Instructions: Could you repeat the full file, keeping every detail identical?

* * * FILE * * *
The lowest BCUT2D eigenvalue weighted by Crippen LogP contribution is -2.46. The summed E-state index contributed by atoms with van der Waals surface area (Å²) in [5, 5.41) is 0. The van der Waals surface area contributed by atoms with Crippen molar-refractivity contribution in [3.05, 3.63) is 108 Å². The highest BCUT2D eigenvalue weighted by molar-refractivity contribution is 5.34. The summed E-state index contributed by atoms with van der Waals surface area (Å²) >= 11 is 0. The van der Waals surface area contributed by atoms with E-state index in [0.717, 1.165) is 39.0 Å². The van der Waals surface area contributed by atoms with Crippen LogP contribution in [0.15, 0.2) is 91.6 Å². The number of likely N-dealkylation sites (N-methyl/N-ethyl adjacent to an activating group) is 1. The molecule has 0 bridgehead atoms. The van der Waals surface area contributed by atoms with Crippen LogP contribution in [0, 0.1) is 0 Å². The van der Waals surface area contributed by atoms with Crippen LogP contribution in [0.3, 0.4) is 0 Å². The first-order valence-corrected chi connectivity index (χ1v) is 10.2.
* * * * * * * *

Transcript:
The lowest BCUT2D eigenvalue weighted by Crippen LogP contribution is -2.46. The summed E-state index contributed by atoms with van der Waals surface area (Å²) in [5, 5.41) is 0. The van der Waals surface area contributed by atoms with Crippen molar-refractivity contribution in [3.05, 3.63) is 108 Å². The highest BCUT2D eigenvalue weighted by molar-refractivity contribution is 5.34. The summed E-state index contributed by atoms with van der Waals surface area (Å²) >= 11 is 0. The van der Waals surface area contributed by atoms with E-state index in [0.717, 1.165) is 39.0 Å². The van der Waals surface area contributed by atoms with Crippen LogP contribution in [0.15, 0.2) is 91.6 Å². The number of likely N-dealkylation sites (N-methyl/N-ethyl adjacent to an activating group) is 1. The molecule has 0 bridgehead atoms. The van der Waals surface area contributed by atoms with Crippen LogP contribution in [0, 0.1) is 0 Å². The van der Waals surface area contributed by atoms with Crippen LogP contribution in [0.3, 0.4) is 0 Å². The first-order valence-corrected chi connectivity index (χ1v) is 10.2.